Ancient City of Ur



This city was the center of a brilliant pagan culture in southern Mesopotamia. Probably founded c. 2800 B.C., Ur was already at its height in the days of Abraham (perhaps about 1980 B.C.). It exerted a tremendous social, religious, and commercial influence in the Mesopotamian region and beyond, nevertheless Abraham and Terah were prepared to leave in obedience to God’s instructions (Gen. 11:31; Gen. 12:1; Gen. 15:7). Some years after Abraham left, the city was sacked by Elamite raiders and was lost to history for many centuries.

Today a 150-acre mound is all that remains of Ur. Excavations by Woolley (1922-1934) at the site (Tell Mugheir) revealed the grandeur of the ancient city as seen in the burial places of two important persons, possibly a ruler and his wife. Their attendants had been buried with them, ceremonially attired for the occasion, and included with the bodies were a magnificent golden helmet, a splendid harp decorated with mosaic work, elaborately-designed gold and silver articles, and other beautiful objects of the period.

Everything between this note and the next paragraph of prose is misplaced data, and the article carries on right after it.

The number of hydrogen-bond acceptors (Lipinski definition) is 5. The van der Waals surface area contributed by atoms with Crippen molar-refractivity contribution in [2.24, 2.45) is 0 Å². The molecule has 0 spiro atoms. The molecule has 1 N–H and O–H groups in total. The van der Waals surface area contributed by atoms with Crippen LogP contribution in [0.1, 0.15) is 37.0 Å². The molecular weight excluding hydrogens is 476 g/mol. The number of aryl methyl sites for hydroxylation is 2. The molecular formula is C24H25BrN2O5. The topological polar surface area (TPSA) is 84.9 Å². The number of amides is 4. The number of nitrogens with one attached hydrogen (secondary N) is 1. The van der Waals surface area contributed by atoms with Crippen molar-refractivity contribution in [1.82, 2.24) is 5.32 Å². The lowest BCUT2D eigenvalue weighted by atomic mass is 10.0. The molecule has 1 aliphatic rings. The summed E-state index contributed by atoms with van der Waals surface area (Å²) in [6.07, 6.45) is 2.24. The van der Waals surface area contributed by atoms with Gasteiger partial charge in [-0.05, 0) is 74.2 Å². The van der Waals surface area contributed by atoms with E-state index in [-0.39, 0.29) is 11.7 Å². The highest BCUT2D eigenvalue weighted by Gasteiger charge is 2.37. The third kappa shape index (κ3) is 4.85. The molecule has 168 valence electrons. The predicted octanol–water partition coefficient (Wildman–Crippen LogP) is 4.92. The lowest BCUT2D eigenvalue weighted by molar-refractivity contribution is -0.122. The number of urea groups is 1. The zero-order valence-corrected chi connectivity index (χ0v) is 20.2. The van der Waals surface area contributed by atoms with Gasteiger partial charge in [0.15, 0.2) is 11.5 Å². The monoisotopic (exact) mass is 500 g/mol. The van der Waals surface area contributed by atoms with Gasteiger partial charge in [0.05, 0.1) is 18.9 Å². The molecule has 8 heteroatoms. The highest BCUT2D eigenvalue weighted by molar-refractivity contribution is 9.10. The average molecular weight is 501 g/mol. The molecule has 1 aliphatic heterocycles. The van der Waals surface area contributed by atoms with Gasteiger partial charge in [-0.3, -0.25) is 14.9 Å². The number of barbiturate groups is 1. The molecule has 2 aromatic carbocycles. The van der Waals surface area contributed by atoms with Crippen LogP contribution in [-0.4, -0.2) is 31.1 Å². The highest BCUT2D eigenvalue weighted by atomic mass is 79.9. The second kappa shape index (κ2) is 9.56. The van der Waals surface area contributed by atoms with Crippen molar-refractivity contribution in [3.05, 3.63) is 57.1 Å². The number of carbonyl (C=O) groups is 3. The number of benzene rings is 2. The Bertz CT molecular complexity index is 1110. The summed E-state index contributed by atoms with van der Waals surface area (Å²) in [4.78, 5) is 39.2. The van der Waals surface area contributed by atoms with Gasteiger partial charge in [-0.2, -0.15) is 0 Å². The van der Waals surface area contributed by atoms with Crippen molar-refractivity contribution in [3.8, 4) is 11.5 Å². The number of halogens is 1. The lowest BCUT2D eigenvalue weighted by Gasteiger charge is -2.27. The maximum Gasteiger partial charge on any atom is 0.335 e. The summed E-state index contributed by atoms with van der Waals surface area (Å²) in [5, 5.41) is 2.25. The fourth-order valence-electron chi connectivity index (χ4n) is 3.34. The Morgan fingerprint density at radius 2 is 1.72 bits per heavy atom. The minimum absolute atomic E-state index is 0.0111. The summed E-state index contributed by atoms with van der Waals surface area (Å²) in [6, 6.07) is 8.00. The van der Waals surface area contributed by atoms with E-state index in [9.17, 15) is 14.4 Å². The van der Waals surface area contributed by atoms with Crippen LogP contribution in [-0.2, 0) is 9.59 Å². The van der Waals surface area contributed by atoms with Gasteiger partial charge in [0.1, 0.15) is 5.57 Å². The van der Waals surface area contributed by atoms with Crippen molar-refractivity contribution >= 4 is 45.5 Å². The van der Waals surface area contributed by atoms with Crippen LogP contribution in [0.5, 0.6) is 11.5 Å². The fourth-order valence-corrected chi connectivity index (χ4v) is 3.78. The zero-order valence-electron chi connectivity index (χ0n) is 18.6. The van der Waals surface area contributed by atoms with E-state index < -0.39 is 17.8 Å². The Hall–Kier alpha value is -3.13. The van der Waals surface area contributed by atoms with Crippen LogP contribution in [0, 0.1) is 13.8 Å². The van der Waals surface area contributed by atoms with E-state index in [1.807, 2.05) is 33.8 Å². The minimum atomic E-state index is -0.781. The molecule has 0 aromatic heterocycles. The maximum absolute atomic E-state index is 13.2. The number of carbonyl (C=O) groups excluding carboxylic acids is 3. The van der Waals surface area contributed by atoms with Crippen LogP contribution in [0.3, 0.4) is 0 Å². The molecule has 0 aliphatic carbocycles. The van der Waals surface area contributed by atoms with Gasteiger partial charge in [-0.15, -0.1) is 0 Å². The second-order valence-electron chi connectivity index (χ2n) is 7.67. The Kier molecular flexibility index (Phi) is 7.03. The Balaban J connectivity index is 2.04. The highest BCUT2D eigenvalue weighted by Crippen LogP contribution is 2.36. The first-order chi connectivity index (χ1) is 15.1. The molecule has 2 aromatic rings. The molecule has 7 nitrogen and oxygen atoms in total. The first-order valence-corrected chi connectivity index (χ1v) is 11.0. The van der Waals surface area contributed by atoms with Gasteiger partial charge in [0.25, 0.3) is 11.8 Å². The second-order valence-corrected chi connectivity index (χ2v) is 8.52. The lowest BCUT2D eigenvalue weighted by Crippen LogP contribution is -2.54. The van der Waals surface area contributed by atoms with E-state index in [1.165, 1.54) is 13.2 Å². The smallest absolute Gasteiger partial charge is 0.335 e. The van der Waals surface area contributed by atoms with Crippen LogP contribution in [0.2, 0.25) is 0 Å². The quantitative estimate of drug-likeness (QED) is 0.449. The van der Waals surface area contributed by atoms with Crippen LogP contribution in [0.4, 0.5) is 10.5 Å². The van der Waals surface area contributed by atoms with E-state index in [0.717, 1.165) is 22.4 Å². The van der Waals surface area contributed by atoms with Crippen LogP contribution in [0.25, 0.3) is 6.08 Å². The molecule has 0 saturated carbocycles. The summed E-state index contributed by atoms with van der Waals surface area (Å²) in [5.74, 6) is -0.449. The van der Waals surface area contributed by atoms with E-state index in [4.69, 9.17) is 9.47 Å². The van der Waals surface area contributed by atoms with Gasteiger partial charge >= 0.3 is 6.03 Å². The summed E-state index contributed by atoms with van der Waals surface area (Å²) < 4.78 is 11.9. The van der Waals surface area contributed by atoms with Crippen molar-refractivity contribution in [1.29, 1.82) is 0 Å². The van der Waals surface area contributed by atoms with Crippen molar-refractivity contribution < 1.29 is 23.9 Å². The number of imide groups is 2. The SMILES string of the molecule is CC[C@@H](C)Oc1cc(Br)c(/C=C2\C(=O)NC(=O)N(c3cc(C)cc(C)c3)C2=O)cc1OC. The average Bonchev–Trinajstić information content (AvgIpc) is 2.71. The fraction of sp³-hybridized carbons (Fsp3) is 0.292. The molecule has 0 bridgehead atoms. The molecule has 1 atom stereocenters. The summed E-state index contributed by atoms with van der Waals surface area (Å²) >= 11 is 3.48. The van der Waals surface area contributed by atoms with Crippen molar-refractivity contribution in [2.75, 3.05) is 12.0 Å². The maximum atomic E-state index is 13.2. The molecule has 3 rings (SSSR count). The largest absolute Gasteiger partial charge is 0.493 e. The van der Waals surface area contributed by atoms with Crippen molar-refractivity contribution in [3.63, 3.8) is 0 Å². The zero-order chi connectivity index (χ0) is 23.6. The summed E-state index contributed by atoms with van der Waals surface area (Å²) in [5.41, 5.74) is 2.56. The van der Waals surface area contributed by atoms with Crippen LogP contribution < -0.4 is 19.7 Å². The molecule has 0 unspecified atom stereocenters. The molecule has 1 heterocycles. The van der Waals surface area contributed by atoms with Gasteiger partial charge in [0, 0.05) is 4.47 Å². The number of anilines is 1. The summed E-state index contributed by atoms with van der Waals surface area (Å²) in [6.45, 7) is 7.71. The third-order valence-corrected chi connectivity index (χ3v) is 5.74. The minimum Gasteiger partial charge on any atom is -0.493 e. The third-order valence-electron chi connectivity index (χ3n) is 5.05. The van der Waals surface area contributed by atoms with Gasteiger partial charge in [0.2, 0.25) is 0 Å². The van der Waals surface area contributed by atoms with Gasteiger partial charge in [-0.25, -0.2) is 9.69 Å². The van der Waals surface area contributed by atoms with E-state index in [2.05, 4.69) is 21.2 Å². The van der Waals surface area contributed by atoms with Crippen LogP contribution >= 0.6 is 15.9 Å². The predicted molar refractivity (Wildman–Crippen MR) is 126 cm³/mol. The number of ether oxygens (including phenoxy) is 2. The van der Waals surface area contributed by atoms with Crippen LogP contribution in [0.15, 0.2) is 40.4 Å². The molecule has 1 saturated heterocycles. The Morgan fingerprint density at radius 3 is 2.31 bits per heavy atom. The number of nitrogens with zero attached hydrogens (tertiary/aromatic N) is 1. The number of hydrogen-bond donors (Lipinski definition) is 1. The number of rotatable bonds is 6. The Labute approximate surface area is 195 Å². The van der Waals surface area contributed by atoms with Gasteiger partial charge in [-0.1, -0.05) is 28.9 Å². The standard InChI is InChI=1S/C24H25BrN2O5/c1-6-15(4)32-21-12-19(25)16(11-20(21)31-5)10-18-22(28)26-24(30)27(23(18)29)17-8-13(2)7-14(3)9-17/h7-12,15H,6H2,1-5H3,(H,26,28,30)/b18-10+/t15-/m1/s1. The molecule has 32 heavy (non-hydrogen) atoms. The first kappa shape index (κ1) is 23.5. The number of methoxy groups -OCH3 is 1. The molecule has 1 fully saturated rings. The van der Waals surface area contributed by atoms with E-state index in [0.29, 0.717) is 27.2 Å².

Woolley also excavated parts of the business district of Ur, and the streets leading to a residential area. The houses there were two-story mud brick and plaster structures built around three sides of a paved courtyard. They contained about a dozen rooms and had toilets and sunken baths, fireplaces, and fountains. Ruined school buildings contained tablets inscribed with student exercises in arithmetic, literature, and other subjects. Small chapels were found throughout Ur, some of them in private homes. The great ziggurat (tiered temple) of Nanna, the moon deity, overshadowed all other buildings in the city.

Deep in the mound, Woolley discovered an eight foot thick layer of water-laid clay, which he attributed to the flood of Noah, but which may have represented the original river-bed. Traces of flood deposits at other Mesopotamian sites varied somewhat from Woolley’s date of the Ur stratum, making it difficult to support his claims and impossible to use his findings in debating whether Noah’s flood was local or global.